Agency Reps Mull Whereby Barry Espenson
The debate over who goes next stretched beyond the lower Snake River Thursday when Oregon's representative to the System Configuration Team suggested that McNary Dam just might be the appropriate site for installation of the next "removable spillway weir" on the Columbia-Snake river hydrosystem.
The fish passage device has been found in an initial two years of testing at the Lower Snake's Lower Granite Dam to be both efficient in its attraction of juvenile salmon and steelhead and in its use of water. The Lower Granite RSW in testing has shown that it attracts and passes about five times the number of fish per volume of water as normal spill.
The young fishes' survival is also equal to or better than that of normal spill, which is considered the safest route of passage. But spill is expensive. Spill utilized expressly to pass fish cannot be used to generate electricity.
The Bonneville Power Administration has estimated that spill at Ice Harbor Dam on the lower Snake costs about $34 million on average annually in foregone revenues. Spill operations associated with an RSW that is scheduled for implementation there are estimated to cost $12 million to $22 million, meaning the power marketing agency will be able to sell as much as $22 million more each year in electricity.
Construction cost alone for the RSW structure are estimated to be about $12 million, so it could literally pay for itself in a year's time. Money for such work is paid for through the Corps of Engineers' Columbia River Fish Mitigation Program. The funds are appropriated by Congress annually with BPA ultimately reimbursing the U.S. Treasury for most of the costs with ratepayer revenues.
The SCT is a multi-agency group that gathers to help prioritize a list of fish passage improvement projects and research that is eligible for a limited amount of funding. It is beginning now to look at a project list for fiscal year 2005, which begins in October.
Federal executives late last year urged that the Ice Harbor project move forward. BPA, NOAA Fisheries and Idaho's fish managers approved of the move, but Oregon and Washington salmon managers would have preferred Little Goose or Lower Monumental to be next. They had lingering worries about spillway survival problems at the dam in low water conditions that have yet to be identified and corrected.
Still, that project is moving ahead with construction set to begin this year and installation planned in time for the 2005 spring fish migration.
The debate continues, however, about which project will be next. The Corps' Walla Walla District office has begun the necessary background work to tee up the Lower Monumental RSW project, but some of the salmon managers would prefer Little Goose to be first.
Ron Boyce of the Oregon Department of Fish and Wildlife feels Little Goose is most appropriate, in large part because it is further upriver. That means about 60 percent of the Snake River migration is still in-river (a portion are collected at Lower Granite and transported downstream via barge).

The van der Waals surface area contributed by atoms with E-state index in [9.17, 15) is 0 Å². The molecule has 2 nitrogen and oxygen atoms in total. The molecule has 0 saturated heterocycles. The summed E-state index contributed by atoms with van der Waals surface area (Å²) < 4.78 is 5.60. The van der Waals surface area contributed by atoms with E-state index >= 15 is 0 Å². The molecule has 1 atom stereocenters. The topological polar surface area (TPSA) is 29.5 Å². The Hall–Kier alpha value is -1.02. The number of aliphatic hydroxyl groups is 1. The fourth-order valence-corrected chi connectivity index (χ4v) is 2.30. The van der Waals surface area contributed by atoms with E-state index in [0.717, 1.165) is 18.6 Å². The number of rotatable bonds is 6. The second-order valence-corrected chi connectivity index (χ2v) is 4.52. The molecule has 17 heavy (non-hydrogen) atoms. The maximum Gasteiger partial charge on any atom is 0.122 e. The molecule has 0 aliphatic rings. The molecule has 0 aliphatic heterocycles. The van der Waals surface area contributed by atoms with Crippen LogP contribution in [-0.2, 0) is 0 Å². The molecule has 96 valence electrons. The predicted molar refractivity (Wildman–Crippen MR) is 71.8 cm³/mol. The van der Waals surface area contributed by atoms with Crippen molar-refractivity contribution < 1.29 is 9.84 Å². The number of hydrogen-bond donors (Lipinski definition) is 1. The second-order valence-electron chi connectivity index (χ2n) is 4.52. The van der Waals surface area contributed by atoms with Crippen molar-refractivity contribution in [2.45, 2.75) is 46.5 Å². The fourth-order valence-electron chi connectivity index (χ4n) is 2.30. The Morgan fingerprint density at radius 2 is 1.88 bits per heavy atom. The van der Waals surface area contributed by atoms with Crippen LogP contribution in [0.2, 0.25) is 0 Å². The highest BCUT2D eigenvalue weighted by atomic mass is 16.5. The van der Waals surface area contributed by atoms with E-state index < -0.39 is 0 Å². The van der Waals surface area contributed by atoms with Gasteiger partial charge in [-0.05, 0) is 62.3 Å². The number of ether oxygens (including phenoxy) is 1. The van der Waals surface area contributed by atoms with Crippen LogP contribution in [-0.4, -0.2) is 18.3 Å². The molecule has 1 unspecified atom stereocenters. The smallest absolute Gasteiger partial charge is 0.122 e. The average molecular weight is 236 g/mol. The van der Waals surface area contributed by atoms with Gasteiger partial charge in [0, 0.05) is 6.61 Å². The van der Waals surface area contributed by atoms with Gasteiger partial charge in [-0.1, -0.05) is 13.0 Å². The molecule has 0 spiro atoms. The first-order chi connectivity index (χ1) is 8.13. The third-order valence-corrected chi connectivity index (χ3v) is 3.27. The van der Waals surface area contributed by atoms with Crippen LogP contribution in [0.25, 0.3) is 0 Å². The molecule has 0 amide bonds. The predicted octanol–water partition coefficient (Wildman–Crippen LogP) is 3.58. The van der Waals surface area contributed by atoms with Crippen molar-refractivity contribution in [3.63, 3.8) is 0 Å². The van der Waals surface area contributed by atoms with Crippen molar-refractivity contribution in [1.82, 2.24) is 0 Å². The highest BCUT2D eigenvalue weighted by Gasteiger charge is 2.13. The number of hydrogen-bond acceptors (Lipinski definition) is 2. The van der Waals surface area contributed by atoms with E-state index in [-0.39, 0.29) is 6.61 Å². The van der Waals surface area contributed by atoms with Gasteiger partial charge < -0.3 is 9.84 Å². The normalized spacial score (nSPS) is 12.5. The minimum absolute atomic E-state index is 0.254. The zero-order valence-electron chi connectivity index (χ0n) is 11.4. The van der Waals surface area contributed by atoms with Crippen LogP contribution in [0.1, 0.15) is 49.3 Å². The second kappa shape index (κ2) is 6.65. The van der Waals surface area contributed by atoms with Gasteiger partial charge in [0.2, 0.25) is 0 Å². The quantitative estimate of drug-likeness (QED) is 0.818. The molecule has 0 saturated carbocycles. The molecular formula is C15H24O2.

The merits of the various installation scenarios will be discussed during an April 5 meeting at which the Corps will display the analysis it as completed to-date and where it will hear the technical arguments offered by salmon managers. As of now, the Corps plans to further design work for Lower Monumental this year with construction taking place in fiscal year 2006. Little Goose is one year behind that pace.
Boyce said Thursday that some of the state and tribal salmon managers would like to see the RSW installation process move to more of a systemwide approach and consider the benefits of lower Columbia River installation. The lower Snake improvements benefit runs than include several stocks listed under the Endangered Species Act, including steelhead, sockeye and spring/summer and fall chinook.
McNary should be a candidate for expedited installation if BPA agrees to move ahead with a "modernization" plan at the dam, Boyce says. The agency is analyzing the feasibility of installing turbines that would increase McNary's powerhouse capacity from about 170,000 cubic feet per second to 220 kcfs. If that happens, it would reduce the occurrence of involuntary spill, which Boyce favors as a passage option.
"I'm interested in a way to potentially mitigate" for that loss of spill passage, Boyce said. An RSW at the dam would allow a spill passage alternative that would get more fish past the facility with a lesser amount of water. Boyce hopes to further the discussion during a meeting called next week called by the Corps to discuss a monitoring plan for an altered turbine operation plan for McNary this year.
"It's performing so well in the two years at Lower Granite that it certainly makes sense to go forward with this at the lower Snake River projects," NOAA Fisheries' Steve Rainey said. The technology has potential at McNary, and possibly John Day Dam. But that would require a considerable change in focus. And it would tax resources -- financial and personal.
SCT chairman Bill Hevlin of NOAA agreed to put a McNary project on the table, but wondered aloud how such a "parallel process" might affect the development of the two Snake River projects.
"You may have to put Goose and Lower Monumental on the back burner" if McNary is moved to the top of the list, said the Corps' John Kranda.
Rainey, and the Walla Walla District's Dana Knudtson questioned whether the district had the resources necessary to prepare the analysis necessary to make a decision on the applicability of the RSW analysis at McNary.
"That would tax them severely," Rainey said of the district's staff.
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